As part of his new responsibilities, Hackett must determine how reliant the Broncos will be on analytics and how he'll manage in-game scenarios.
Hackett said analytics are "awesome" and that he's been "enamored" with the numbers in football since serving as a quality control coach.
"They're a great way to check what you're doing yourself," Hackett said. "Any decision you have out on that field, it's very quick. I think the more that you have that analytical data to help you make that better decision, it's going to help the whole team. I think we'll use that quite a bit. It's not necessarily going to be the only thing. … We're definitely going to utilize it to help us makes great decisions."
The in-game decisions — for both fourth downs and when to call timeouts — may necessitate the dedication of a full-time staff member. Hackett said he'll evaluate that option, but he noted the importance of the role in football.
"I think the starting point is getting a great game-management guy and somebody that's there," Hackett said. "Let's face it, we see it every week. That's really the big difference between a lot of games. I think it's about having somebody good that can kind of always be there to guide you as you're going into a game. But practice is big. You've got to work situations all the time. Working those situations isn't fun for the guys sometimes because you've got to slow it down, you've got to talk through it. Sometimes their minds go. But you've got to put them in it as much as you can, because in the heat of the battle you want them to react the right way. Again, you just always want somebody in your ear that's doing a good job."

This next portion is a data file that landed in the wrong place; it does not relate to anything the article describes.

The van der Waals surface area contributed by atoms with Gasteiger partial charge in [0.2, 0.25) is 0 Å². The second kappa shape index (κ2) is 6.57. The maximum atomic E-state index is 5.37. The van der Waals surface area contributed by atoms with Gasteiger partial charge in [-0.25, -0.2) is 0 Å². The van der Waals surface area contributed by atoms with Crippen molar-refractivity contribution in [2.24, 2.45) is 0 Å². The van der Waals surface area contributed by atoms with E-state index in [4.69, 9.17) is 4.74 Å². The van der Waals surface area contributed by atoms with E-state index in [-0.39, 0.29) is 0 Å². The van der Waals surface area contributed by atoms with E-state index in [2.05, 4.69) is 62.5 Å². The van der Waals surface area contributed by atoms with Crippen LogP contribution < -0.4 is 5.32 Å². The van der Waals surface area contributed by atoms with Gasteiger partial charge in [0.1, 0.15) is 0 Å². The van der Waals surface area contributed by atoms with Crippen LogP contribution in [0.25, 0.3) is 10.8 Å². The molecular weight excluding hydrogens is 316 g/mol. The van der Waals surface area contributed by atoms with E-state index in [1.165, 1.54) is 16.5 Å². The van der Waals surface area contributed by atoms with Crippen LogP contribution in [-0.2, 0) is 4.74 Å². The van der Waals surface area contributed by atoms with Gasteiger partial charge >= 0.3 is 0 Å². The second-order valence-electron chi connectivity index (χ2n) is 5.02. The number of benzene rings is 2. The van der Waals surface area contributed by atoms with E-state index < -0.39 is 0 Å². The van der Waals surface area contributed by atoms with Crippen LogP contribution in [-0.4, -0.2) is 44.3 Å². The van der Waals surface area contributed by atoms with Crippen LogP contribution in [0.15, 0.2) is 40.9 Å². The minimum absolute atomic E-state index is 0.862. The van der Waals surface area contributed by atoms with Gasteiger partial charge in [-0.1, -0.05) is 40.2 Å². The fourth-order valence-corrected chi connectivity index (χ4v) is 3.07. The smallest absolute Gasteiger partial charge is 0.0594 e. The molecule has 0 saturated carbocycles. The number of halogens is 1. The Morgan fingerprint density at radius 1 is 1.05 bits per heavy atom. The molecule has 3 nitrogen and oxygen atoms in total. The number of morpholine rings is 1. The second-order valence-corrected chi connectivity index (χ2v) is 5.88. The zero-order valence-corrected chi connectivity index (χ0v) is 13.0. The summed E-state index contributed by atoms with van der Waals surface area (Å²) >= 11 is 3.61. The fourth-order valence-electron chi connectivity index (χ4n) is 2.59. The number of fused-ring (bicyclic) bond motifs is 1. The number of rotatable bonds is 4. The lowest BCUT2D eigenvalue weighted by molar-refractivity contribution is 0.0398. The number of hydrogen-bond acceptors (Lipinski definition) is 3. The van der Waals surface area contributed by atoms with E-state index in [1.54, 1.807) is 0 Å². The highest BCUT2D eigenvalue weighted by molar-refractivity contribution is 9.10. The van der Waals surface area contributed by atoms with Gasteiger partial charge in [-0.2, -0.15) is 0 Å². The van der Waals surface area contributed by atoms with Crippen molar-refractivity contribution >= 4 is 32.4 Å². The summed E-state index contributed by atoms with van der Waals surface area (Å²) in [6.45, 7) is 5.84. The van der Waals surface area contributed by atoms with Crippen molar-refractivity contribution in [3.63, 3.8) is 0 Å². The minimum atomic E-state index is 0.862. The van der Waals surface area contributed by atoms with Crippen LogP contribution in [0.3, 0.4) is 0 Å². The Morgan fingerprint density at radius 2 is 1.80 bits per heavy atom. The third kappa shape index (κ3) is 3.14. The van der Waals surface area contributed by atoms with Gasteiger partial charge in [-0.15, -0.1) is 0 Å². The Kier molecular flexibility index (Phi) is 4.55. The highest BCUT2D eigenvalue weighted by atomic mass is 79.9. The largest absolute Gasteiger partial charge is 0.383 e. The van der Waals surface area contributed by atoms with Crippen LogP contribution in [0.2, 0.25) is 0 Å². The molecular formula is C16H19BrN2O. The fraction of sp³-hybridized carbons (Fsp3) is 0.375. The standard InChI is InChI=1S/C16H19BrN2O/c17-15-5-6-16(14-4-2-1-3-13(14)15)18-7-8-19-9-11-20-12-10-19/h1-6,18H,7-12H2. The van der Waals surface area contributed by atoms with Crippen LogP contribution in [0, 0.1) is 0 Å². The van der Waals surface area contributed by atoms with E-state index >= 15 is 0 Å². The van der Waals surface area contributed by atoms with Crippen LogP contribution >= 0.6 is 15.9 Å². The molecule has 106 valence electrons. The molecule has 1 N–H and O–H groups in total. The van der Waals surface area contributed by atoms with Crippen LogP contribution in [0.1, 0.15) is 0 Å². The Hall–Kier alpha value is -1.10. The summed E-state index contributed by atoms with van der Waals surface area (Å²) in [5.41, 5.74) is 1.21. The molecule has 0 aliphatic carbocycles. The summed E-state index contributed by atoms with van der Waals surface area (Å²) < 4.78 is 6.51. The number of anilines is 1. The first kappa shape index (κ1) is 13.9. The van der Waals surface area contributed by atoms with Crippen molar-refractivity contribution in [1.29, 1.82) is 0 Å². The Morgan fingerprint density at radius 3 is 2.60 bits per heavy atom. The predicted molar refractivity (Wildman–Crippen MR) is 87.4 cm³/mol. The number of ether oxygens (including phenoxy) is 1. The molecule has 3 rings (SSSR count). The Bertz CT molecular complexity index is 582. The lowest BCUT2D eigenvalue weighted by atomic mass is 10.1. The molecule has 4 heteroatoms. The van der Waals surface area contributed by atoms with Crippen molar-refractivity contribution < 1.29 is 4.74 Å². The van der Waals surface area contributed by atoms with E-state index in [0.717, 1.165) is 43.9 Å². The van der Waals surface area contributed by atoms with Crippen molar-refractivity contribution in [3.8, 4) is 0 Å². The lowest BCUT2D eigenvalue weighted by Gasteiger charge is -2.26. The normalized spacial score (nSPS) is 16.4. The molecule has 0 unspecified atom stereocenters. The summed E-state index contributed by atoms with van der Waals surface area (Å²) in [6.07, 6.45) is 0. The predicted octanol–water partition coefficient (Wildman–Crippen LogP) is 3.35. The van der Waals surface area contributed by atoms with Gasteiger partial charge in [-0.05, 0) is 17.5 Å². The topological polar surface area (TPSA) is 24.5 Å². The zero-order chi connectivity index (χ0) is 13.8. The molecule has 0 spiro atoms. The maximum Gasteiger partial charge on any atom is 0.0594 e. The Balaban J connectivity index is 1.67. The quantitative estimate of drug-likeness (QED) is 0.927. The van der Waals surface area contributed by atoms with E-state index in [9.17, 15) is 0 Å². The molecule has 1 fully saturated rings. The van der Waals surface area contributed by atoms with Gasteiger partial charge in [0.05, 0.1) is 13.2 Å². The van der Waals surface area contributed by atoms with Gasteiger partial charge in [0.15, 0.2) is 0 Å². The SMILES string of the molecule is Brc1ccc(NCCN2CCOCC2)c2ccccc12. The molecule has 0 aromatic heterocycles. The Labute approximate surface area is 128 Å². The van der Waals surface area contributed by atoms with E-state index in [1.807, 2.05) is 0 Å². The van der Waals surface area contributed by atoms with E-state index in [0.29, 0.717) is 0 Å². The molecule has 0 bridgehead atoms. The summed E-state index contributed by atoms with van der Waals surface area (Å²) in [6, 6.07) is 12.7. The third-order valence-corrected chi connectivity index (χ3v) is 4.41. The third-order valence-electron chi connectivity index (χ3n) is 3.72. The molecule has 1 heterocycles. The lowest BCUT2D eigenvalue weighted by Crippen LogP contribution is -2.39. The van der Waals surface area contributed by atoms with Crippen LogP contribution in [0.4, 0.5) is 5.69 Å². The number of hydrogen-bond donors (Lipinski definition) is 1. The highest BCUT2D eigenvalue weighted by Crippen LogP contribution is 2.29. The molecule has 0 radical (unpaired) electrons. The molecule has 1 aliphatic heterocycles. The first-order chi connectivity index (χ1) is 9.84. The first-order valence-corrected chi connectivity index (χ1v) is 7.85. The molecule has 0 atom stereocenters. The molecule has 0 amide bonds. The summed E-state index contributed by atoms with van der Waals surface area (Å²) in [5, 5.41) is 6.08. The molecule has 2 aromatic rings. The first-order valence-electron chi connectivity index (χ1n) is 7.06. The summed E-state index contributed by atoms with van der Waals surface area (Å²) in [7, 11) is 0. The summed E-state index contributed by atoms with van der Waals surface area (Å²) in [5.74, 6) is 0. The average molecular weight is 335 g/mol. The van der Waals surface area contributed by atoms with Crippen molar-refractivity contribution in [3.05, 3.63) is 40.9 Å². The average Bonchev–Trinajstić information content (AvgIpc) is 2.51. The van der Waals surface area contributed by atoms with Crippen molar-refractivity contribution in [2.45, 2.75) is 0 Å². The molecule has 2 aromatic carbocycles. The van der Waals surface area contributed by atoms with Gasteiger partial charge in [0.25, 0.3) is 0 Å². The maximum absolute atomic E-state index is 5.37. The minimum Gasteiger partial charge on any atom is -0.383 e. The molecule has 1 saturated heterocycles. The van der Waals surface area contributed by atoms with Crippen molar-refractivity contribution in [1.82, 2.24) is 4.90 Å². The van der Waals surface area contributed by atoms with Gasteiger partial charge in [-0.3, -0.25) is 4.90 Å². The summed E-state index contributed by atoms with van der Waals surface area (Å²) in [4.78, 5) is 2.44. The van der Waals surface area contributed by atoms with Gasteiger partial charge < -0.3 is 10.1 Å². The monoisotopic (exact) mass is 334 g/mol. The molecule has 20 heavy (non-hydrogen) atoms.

That's just a small piece of the puzzle that will define Hackett's strategy as a head coach, and he knows the various aspects must work in concert to lead to success.
"It's about all of us coming together and making something special here and really making Broncos Country proud," Hackett said. "That's what it's all about. We've got to win some games."